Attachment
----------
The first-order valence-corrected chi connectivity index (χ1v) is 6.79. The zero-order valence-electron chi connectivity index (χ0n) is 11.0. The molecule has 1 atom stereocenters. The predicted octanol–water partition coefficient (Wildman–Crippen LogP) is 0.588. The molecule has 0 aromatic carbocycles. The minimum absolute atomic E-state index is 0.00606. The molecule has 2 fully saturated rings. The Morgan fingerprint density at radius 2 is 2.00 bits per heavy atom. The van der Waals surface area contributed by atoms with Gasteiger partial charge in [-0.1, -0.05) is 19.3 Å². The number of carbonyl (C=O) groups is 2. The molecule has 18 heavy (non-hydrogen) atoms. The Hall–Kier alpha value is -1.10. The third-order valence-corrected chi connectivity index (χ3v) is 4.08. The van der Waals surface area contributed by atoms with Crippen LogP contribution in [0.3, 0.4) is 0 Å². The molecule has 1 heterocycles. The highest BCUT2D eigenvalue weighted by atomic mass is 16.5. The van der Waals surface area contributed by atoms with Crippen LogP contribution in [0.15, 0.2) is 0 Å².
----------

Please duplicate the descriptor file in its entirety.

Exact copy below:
The first-order valence-corrected chi connectivity index (χ1v) is 6.79. The zero-order valence-electron chi connectivity index (χ0n) is 11.0. The molecule has 1 atom stereocenters. The predicted octanol–water partition coefficient (Wildman–Crippen LogP) is 0.588. The molecule has 0 aromatic carbocycles. The minimum absolute atomic E-state index is 0.00606. The molecule has 2 fully saturated rings. The Morgan fingerprint density at radius 2 is 2.00 bits per heavy atom. The van der Waals surface area contributed by atoms with Gasteiger partial charge in [-0.1, -0.05) is 19.3 Å². The number of carbonyl (C=O) groups is 2. The molecule has 18 heavy (non-hydrogen) atoms. The Hall–Kier alpha value is -1.10. The third-order valence-corrected chi connectivity index (χ3v) is 4.08. The van der Waals surface area contributed by atoms with Crippen LogP contribution in [0.3, 0.4) is 0 Å². The molecule has 1 heterocycles. The highest BCUT2D eigenvalue weighted by atomic mass is 16.5. The van der Waals surface area contributed by atoms with Crippen LogP contribution in [0.15, 0.2) is 0 Å².